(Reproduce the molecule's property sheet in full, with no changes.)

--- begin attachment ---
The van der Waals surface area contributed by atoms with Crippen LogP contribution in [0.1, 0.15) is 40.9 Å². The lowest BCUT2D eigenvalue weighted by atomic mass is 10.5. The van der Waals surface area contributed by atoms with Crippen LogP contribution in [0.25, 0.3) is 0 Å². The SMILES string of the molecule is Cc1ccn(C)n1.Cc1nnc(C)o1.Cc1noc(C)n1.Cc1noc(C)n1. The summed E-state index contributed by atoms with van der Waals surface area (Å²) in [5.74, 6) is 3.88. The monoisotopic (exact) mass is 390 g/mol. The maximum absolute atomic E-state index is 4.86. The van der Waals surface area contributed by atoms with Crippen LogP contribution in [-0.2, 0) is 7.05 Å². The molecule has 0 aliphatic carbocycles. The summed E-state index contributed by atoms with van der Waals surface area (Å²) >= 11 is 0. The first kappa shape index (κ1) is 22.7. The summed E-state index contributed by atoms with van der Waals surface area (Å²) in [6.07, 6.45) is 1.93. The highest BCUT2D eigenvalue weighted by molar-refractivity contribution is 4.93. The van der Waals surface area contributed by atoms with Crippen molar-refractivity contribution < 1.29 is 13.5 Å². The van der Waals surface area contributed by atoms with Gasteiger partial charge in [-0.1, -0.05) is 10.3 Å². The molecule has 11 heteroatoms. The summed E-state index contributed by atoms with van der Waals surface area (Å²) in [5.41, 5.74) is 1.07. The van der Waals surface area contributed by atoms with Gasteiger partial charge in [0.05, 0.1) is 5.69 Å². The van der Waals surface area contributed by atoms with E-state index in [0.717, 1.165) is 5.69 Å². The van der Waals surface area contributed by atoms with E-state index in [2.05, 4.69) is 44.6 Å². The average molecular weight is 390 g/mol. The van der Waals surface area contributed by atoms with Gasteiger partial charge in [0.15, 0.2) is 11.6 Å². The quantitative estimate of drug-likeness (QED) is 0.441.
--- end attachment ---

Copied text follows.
The van der Waals surface area contributed by atoms with Crippen LogP contribution in [0.1, 0.15) is 40.9 Å². The lowest BCUT2D eigenvalue weighted by atomic mass is 10.5. The van der Waals surface area contributed by atoms with Crippen LogP contribution in [0.25, 0.3) is 0 Å². The SMILES string of the molecule is Cc1ccn(C)n1.Cc1nnc(C)o1.Cc1noc(C)n1.Cc1noc(C)n1. The summed E-state index contributed by atoms with van der Waals surface area (Å²) in [5.74, 6) is 3.88. The monoisotopic (exact) mass is 390 g/mol. The maximum absolute atomic E-state index is 4.86. The van der Waals surface area contributed by atoms with Crippen LogP contribution in [-0.2, 0) is 7.05 Å². The molecule has 0 aliphatic carbocycles. The summed E-state index contributed by atoms with van der Waals surface area (Å²) >= 11 is 0. The first kappa shape index (κ1) is 22.7. The summed E-state index contributed by atoms with van der Waals surface area (Å²) in [6.07, 6.45) is 1.93. The highest BCUT2D eigenvalue weighted by molar-refractivity contribution is 4.93. The van der Waals surface area contributed by atoms with Crippen molar-refractivity contribution < 1.29 is 13.5 Å². The van der Waals surface area contributed by atoms with Gasteiger partial charge in [-0.1, -0.05) is 10.3 Å². The molecule has 11 heteroatoms. The summed E-state index contributed by atoms with van der Waals surface area (Å²) in [5.41, 5.74) is 1.07. The van der Waals surface area contributed by atoms with Gasteiger partial charge in [0.05, 0.1) is 5.69 Å². The van der Waals surface area contributed by atoms with E-state index in [0.717, 1.165) is 5.69 Å². The van der Waals surface area contributed by atoms with E-state index in [2.05, 4.69) is 44.6 Å². The average molecular weight is 390 g/mol. The van der Waals surface area contributed by atoms with Gasteiger partial charge in [0.15, 0.2) is 11.6 Å². The quantitative estimate of drug-likeness (QED) is 0.441.